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  • Shauna Rush


Updated: Jun 2, 2020

This article was originally published on December 26th, 2018.

This weekend we will see the biggest occasion in Scottish soccer take place, the Old Firm.

When it comes to a rivalry game there are few more rooted in hostility than Rangers vs. Celtic.

This is a rivalry that exists far beyond the soccer field and even the country the game will be played in.


You have to take a look at 1800s Ireland, to understand what a complex minefield the fixture is today.

During the 1840s the city of Glasgow received a mass influx of Irish immigrants, trying to escape the Great Famine.

At the same time, Glasgow had become the second city of the British Empire. Due to its shipbuilding industry and trade with worldwide colonies. This brought many new Scottish and English Protestant workers to the city looking for work. Leading to the city becoming heavily segregated due to the new influx of Irish Catholics.

The religious division began to intensify when soccer was added to the city.

In 1872, Rangers were formed by four young men, brothers Moses McNeil and Peter McNeil, Peter Campbell and William McBeath. The would choose the name Rangers after Moses McNeil suggested saw the name Swindon Rangers in a book about English Rugby.

For the first few years of existence, the club would grow and supply players for the Scottish national team.

Celtic was founded in 1887, by Irish Marist Brother Walfrid. Walfrid's purpose for the creation of the club was to raising money for his charity the Poor Children's Dinner Table. Which was aimed at alleviating poverty in the East End of Glasgow.

For Celtic's first game they invited the now-famous Rangers to play a friendly to inaugurate their new ground at Parkhead. Celtic would go on win the game 5-2.

Both teams would go on to become founding members of the Scottish Football League, with 9 other teams in 1890.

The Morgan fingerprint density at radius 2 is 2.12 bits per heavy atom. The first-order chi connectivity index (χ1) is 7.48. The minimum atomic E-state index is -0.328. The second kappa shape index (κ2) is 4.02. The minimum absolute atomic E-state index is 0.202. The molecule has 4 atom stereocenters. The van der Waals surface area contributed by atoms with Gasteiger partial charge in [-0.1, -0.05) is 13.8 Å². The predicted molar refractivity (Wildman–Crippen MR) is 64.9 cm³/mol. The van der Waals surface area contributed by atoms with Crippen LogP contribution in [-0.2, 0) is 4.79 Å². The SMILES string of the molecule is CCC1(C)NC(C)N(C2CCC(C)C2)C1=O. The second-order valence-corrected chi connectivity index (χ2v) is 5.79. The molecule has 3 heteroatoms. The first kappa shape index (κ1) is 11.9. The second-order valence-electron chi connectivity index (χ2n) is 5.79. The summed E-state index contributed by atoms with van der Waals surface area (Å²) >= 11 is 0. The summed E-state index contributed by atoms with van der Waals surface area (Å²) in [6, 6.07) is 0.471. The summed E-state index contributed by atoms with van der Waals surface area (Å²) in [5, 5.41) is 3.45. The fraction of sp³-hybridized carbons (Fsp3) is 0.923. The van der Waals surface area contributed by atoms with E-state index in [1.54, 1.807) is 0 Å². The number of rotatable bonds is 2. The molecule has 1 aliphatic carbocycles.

At this point, both teams seemed to have established a great friendship. With the magazine Scottish Sport reporting in 1892 that "the Light Blues are favorites with the Parkhead crowd". The following year the clubs traveled together to fixtures in Edinburgh and the same publication commented: "They are getting very pally. And why not?".

The Glasgow clubs quickly established themselves as powerhouses in Scottish football. With the fixture drawing in bigger and bigger crowds, often over 100,000.

Suspicions began to grow in Scottish football, that both clubs saw the rivalry as a money-spinner. The frequency of encounters between the teams had increased, particularly replays encouraged the idea of a conspiracy between the two clubs to inflate the proceeds from ever-increasing match takings, which the media happily promoted.

In 1904 the Scottish Referee, the most influential sports newspaper at the time, wrote “we have a notion that the clubs themselves and the public, not to mention ourselves, would like to see them less often, and less seldom monopolize.” Creating a cartoon, referring to the fixture as ‘The Old Firm,’ with the label sticking.

The Old Firm title started to become apparent to fans in 1909, during the Scottish Cup final replay.

After the first game ended 2-2 and the reply would end 1-1. Fans believed that if the game ended in a draw there would be extra time, to find a winner. When it became clear to the crowd that extra time would not be played, and fueled by rumors that the results were manipulated to increase ticket revenue, the crowd invaded the pitch. In the ensuing disorder, the goalposts were torn down, parts of the pitch were ripped up and the wooden pay-boxes were set alight. Mounted police and fire brigade came under attack and in total there were over 100 injuries.

Both clubs requested the SFA not schedule a second replay and subsequently, the trophy and medals were withheld. The Glasgow Herald said, “Saturday was a black day in the history of Scottish football.”

1904 Old Firm cartoon. Credit:


As Glasgow entered the 1910's, the city saw multiple huge shipyards open in the city. Many just a short walk from Rangers’ Ibrox Stadium. Which was proceeded by an influx of workers from Ireland.